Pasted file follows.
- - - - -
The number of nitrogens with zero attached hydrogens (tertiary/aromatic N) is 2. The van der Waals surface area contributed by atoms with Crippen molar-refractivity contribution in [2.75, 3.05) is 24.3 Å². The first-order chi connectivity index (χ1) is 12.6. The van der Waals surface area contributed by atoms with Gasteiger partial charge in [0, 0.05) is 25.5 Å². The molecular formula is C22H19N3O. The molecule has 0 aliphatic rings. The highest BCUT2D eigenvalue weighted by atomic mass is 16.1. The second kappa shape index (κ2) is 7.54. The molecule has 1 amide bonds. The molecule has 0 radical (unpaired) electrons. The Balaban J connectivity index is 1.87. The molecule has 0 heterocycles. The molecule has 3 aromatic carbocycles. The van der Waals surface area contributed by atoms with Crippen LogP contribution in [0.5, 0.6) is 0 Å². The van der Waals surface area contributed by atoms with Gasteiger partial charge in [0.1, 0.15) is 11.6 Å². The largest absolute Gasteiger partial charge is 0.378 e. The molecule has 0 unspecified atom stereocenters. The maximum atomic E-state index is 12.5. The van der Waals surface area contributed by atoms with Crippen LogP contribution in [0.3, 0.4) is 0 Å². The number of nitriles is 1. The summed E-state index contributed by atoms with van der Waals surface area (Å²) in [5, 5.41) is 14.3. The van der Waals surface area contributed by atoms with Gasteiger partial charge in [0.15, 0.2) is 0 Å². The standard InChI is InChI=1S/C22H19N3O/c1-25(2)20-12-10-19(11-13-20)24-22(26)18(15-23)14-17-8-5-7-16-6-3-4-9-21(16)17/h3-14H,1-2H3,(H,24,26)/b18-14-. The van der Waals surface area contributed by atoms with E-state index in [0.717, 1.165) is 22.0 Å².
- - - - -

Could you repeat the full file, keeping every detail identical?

The number of nitrogens with zero attached hydrogens (tertiary/aromatic N) is 2. The van der Waals surface area contributed by atoms with Crippen molar-refractivity contribution in [2.75, 3.05) is 24.3 Å². The first-order chi connectivity index (χ1) is 12.6. The van der Waals surface area contributed by atoms with Gasteiger partial charge in [0, 0.05) is 25.5 Å². The molecular formula is C22H19N3O. The molecule has 0 aliphatic rings. The highest BCUT2D eigenvalue weighted by atomic mass is 16.1. The second kappa shape index (κ2) is 7.54. The molecule has 1 amide bonds. The molecule has 0 radical (unpaired) electrons. The Balaban J connectivity index is 1.87. The molecule has 0 heterocycles. The molecule has 3 aromatic carbocycles. The van der Waals surface area contributed by atoms with Crippen LogP contribution in [0.5, 0.6) is 0 Å². The van der Waals surface area contributed by atoms with Gasteiger partial charge in [0.1, 0.15) is 11.6 Å². The largest absolute Gasteiger partial charge is 0.378 e. The molecule has 0 unspecified atom stereocenters. The maximum atomic E-state index is 12.5. The van der Waals surface area contributed by atoms with Crippen LogP contribution in [0.3, 0.4) is 0 Å². The number of nitriles is 1. The summed E-state index contributed by atoms with van der Waals surface area (Å²) in [5, 5.41) is 14.3. The van der Waals surface area contributed by atoms with Gasteiger partial charge in [0.15, 0.2) is 0 Å². The standard InChI is InChI=1S/C22H19N3O/c1-25(2)20-12-10-19(11-13-20)24-22(26)18(15-23)14-17-8-5-7-16-6-3-4-9-21(16)17/h3-14H,1-2H3,(H,24,26)/b18-14-. The van der Waals surface area contributed by atoms with E-state index in [0.717, 1.165) is 22.0 Å².